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Ukrainian families settling in Cochrane

Cochrane has opened its arms and doors to a total of 48 Ukrainian asylum seekers since the war with Russia erupted in their homeland in February.
Chantal Barber's guest family from the Ukraine, enjoying the scenery around Canmore.

Cochrane has opened its arms and doors to a total of 48 Ukrainian asylum seekers since the war with Russia erupted in their homeland in February.

Local organizer Chantal Barber says her life has been “insanely busy” in recent weeks as a result of the influx of families. She said she has been directly involved in helping bring 10 families into Alberta.

“Some days I make three trips to the airport,” Barber said.

Barber lists a number of terms she’s heard in media reports and elsewhere to describe the people she and others are helping – displaced people, refugees, or asylum seekers. She doesn’t spend a lot of time deciding which of the terms is correct, however.

“I call them Ukrainians,” she said, with a little laugh.

Barber hosted a mother, father and three sons (nine-year-old twins, and a 15-year-old) at her home in Cochrane up until last week, when they were able to find longer-term accommodations in Didsbury.

They fled their home in the Ukrainian city of Stryi – 10 kilometres from a military base – when martial law was declared, but before bombs started dropping.

“They went to Poland and stayed with a family of four they knew from the Ukraine in a one-bedroom apartment for three months,” she said.

Barber’s three-bedroom house already included herself, an 11-month-old daughter and 13-year-old daughter.

She said her guests could not have been nicer.

“Honestly, the kindest, sweetest, most helpful people ever,” she said.

When her baby was having a hard time sleeping one day, the Ukrainian mother immediately offered to watch the baby and suggested Barber go take a nap.

“I was like, ‘I don’t think you’re supposed to be helping me right now,’” she said.

The father is a trained heavy-duty mechanic in Ukraine’s oil and gas industry and has been in contact with an Alberta company looking for mechanics.

Barber is the project lead for the Alberta Real Estate Association team, which has provided support in locating accommodations for Ukrainian families in recent months. But mostly, she has been connecting families with hosts independently.

There is a sort of loose-knit, unofficial group of people involved in the relocation and welcoming effort, primarily connecting through Facebook.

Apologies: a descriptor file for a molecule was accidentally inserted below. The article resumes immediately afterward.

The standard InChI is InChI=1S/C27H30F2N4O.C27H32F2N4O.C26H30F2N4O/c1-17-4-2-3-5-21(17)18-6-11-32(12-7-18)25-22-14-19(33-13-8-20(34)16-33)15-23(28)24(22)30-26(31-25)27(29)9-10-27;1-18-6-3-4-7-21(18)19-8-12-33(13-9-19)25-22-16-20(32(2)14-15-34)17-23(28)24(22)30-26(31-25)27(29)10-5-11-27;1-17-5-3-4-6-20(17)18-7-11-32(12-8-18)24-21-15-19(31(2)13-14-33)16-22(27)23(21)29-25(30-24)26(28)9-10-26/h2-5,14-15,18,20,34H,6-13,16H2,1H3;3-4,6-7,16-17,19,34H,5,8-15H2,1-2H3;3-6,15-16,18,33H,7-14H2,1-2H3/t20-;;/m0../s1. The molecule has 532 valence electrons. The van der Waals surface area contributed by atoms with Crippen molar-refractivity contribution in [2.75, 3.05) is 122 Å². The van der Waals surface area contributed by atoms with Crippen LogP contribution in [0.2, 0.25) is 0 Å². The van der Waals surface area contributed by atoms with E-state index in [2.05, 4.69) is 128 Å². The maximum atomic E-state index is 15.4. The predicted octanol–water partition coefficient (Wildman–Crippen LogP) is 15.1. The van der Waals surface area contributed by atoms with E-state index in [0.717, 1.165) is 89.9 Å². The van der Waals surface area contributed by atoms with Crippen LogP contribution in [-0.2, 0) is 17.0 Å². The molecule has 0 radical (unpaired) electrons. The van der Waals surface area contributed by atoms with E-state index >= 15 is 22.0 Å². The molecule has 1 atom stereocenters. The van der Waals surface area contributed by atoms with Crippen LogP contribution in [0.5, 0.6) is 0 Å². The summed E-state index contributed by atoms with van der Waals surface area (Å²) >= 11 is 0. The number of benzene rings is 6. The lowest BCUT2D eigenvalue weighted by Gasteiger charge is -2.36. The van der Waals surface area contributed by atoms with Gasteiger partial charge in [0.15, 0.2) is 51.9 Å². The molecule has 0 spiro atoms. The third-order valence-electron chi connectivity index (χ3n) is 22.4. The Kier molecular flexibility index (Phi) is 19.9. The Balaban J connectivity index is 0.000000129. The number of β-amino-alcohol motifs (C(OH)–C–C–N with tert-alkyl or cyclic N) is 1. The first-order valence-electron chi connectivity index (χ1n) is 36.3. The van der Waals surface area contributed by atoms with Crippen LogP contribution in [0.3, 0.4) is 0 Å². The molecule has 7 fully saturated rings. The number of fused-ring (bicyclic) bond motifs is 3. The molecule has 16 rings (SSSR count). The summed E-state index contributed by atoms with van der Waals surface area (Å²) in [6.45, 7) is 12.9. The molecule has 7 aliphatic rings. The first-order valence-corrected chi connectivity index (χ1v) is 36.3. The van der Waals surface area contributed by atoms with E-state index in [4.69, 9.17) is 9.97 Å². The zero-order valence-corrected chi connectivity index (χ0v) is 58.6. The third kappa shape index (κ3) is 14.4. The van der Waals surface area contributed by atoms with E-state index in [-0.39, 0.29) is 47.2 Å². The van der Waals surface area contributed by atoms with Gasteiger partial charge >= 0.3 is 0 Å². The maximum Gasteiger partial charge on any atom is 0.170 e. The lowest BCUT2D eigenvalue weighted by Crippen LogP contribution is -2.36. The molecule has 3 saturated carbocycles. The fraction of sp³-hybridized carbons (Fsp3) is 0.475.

Barber first got involved through the international website She then connected with like-minded Albertans through social media, and things took off from there.

Now, when she connects with Ukrainian families, she does what she can for them, before usually referring them to local agencies.

The biggest challenge is finding housing.

“At this point, we’re having people who may have been fleeing before the war, so families with husbands, groups of five – it’s difficult,” she said.

As the military conflict in Ukraine drags on, Barber says they’re seeing more and more large family groups seeking support, because the groups that fled the war earlier are just now beginning to arrive in Canada, which means more families of four or five members instead of one or two individuals.

On her personal list she knows of 13 families waiting for a home in Cochrane. Those families are currently in Turkey, Germany, Poland, Hungary and Ukraine.

Community support

A community event for host families, Ukrainian families, local immigration partners, and members of the public will be held on June 17 at the Frank Wills Hall, 405 1st St. East, from 6 p.m. to 8:30 p.m. Everyone from the Cochrane, Bragg Creek, and Bearspaw areas is welcome to attend.

Settlement counsellor Fleeha Ahmad from Rockyview Immigrant Services will be at the event to provide information for recently arrived families. She confirmed Cochrane is up to about 50 asylum seekers now. She assesses the families and refers them to the needed services.

"This meeting we're having for the Ukrainian families is a way to welcome them and help them integrate and connect with other families," she said.

Barber said not all of the Ukrainian families who have arrived in Cochrane are known to the various agencies involved, so it would be important for families and agencies to share important information to help get settled.

There is still a need for donations of money, food, and other essentials that are being distributed to recently arrived families and host families, she added.

“Support isn’t just for the families arriving – it’s also for the hosts,” she said. “It costs money to feed a family of 10.

“So if people want to donate gift cards, I can distribute them.”

Another item in high demand is preloaded SIM cards for cell phones, to help the newcomers stay in touch with their family members around the world.

Barber said they’re also looking for people to volunteer for a day to drive people around.

Anyone interested in either attending the upcoming event or helping out in any way can contact Barber via email at

Howard May

About the Author: Howard May

Howard was a journalist with the Calgary Herald and with the Abbotsford Times in BC, where he won a BC/Yukon Community Newspaper Association award for best outdoor writing.
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